Daniel Goleman

Author, Ecological Intelligence

We’re in this dilemma where we can show people, ‘Your carbon footprint is this,’ but it doesn’t register in the same way as, ‘There’s a tiger around the block.’

Daniel Goleman contends that we're not enacting environmental change due to a flaw in our brains. As a science journalist Goleman reported on the brain and behavioral sciences for The New York Times for many years. His 1995 book, Emotional Intelligence, introduced a paradigm-shattering idea that IQ cannot be the sole measure of one's intellectual abilities. Goleman built on that theory with his 2009 book Ecological Intelligence, which argued that new information technologies could create “radical transparency,” allowing us to know the environmental, health, and social consequences of what we buy.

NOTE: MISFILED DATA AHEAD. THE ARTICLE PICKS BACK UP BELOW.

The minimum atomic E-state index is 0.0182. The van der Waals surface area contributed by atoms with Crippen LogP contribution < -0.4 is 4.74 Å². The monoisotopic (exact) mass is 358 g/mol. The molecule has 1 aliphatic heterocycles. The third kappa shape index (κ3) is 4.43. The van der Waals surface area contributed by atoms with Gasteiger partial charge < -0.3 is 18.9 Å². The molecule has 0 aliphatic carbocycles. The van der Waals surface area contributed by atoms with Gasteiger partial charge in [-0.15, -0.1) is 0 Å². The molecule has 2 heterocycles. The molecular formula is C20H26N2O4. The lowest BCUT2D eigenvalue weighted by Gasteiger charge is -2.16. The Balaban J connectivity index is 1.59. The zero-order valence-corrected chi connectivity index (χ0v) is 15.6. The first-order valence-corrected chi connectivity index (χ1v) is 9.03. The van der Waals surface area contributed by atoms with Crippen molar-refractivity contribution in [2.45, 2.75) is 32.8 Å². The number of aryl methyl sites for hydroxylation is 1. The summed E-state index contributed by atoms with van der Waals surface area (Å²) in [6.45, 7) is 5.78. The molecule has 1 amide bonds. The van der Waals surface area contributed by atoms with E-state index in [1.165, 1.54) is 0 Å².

Goleman currently co-directs the Consortium for Research on Emotional Intelligence in Organizations at Rutgers University. He has received the Lifetime Career Award from the American Psychological Association.

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